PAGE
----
Robert McCauley, an associate member of the Faculty of History at the University of Oxford has suggested that despite Bitcoin being touted as the biggest performing asset of 2021, the number one ranked cryptocurrency is ‘worse’ than the infamous Ponzi scheme.
In an opinion article published by the Financial Times, McCauley noted that comparing Bitcoin to the Ponzi scheme is an understatement because both do not have the same endgame and constitute a ‘deeply negative-sum.’
The scholar suggested that investors who opt to purchase Bitcoin are not guided by the goal of generating an income, but it is a zero-coupon for long-term returns as it promises nothing.
According to McCauley, Bitcoin has no fundamentals for investors to make money unless they sell their holdings to another person.
Furthermore, he projected that Bitcoin’s collapse would be more catastrophic than the Ponzi scheme and triggered several factors.
‘Stablecoins might trigger Bitcoin’s collapse’
Notably, he cited the crash of stablecoins pegged on the dollar as a critical weak point for Bitcoin. McCauley opines that the collapse of stablecoins with a significant market size can easily disrupt the entire crypto ecosystem.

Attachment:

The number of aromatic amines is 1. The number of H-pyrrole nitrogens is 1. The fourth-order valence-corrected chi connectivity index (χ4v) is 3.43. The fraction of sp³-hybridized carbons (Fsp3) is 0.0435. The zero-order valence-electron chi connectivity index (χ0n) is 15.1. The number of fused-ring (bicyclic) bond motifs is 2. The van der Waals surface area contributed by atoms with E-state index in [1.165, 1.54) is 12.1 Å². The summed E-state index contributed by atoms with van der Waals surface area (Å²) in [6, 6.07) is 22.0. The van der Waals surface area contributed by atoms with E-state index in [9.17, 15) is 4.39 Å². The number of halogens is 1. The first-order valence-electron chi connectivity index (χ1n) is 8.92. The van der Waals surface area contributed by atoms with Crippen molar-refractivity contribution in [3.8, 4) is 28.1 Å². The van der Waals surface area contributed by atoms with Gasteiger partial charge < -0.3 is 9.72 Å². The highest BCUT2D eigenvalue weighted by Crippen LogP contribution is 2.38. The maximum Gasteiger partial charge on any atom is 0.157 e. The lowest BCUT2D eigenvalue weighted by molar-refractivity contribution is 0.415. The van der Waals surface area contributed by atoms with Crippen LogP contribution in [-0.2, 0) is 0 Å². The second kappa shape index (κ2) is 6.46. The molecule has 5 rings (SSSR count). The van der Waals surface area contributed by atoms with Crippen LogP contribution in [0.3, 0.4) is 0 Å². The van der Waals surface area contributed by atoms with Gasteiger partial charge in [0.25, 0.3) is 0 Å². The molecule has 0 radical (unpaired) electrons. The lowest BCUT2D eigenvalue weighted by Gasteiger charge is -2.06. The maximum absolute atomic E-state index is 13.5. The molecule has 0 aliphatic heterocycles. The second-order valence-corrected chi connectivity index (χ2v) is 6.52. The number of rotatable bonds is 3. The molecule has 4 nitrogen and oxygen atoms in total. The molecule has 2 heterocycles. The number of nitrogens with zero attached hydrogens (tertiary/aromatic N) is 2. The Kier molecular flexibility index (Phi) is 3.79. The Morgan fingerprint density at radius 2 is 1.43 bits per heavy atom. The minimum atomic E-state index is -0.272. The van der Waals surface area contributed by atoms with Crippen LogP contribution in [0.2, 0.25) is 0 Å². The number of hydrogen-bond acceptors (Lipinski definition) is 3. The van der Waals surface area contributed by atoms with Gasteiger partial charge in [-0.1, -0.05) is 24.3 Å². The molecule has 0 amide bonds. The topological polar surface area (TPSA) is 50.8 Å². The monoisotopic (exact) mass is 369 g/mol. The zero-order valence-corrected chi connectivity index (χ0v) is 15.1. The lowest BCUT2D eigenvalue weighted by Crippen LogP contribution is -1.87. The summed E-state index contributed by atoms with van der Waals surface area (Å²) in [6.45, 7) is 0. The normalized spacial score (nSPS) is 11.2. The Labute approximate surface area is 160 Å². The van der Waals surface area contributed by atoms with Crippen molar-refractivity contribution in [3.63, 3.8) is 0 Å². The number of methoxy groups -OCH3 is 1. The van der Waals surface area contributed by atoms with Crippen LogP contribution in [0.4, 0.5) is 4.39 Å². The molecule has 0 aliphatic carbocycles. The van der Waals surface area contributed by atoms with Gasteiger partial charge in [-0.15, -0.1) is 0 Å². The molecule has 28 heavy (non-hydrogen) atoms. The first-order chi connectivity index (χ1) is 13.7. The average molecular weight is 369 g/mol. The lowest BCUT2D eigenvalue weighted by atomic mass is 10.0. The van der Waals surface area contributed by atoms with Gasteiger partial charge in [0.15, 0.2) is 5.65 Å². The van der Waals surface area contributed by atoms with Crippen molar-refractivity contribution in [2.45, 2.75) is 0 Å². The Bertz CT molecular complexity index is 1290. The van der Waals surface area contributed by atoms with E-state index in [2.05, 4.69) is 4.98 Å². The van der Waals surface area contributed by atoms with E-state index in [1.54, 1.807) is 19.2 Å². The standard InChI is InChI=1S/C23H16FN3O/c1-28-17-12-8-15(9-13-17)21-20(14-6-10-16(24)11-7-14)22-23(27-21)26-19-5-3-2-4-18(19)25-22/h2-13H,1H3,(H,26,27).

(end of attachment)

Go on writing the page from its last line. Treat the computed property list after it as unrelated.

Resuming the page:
“These “unregulated money market funds” have been sold as dollar stand-ins with safe assets that match their outstanding liabilities. Given the lack of regulation and disclosure, it is not hard to imagine a big stablecoin breaking the buck,” said McCauley.
He added that Bitcoin’s cash flow is similar to a penny stocks pump-and-dump scheme that builds on the Ponzi scheme. The scholar insinuated that investors acquire Bitcoin, which he termed as worthless, and it taps into the desire for making profits.
Elsewhere, McCauley believes that Bitcoin will have an ongoing cycle of pumping and dumping with fear of missing out as a catalyst. Consequently, he thinks the cycle will lead Bitcoin to have a different ending, unlike the Ponzi scheme.
He also pointed out that Bitcoin is a resource-intensive asset that differs from the Ponzi scheme. McCauley notes that Bitcoin’s power consumption through mining is a concern that makes it more disastrous than the Ponzi scheme.
‘Only miners are benefitting’
Like the Ponzi scheme, McCauley notes that only a few people in the Bitcoin ecosystem benefit. He singled out miners maintaining that they are guaranteed profits as long as the network is still running.
With Bitcoin creator Satoshi Nakamoto remaining anonymous, McCauley stated in case of losses, investors will have no central person to pursue their lost money.
McCauley nows adds to the number of scholars who have dismissed Bitcoin’s position in the financial system. As recently reported by Finbold, Cornell University senior professor of international policy Eswar Prasad suggested that the asset’s existence might not last long.
According to Prasad, Bitcoin lacks efficiency and inability to facilitate payments.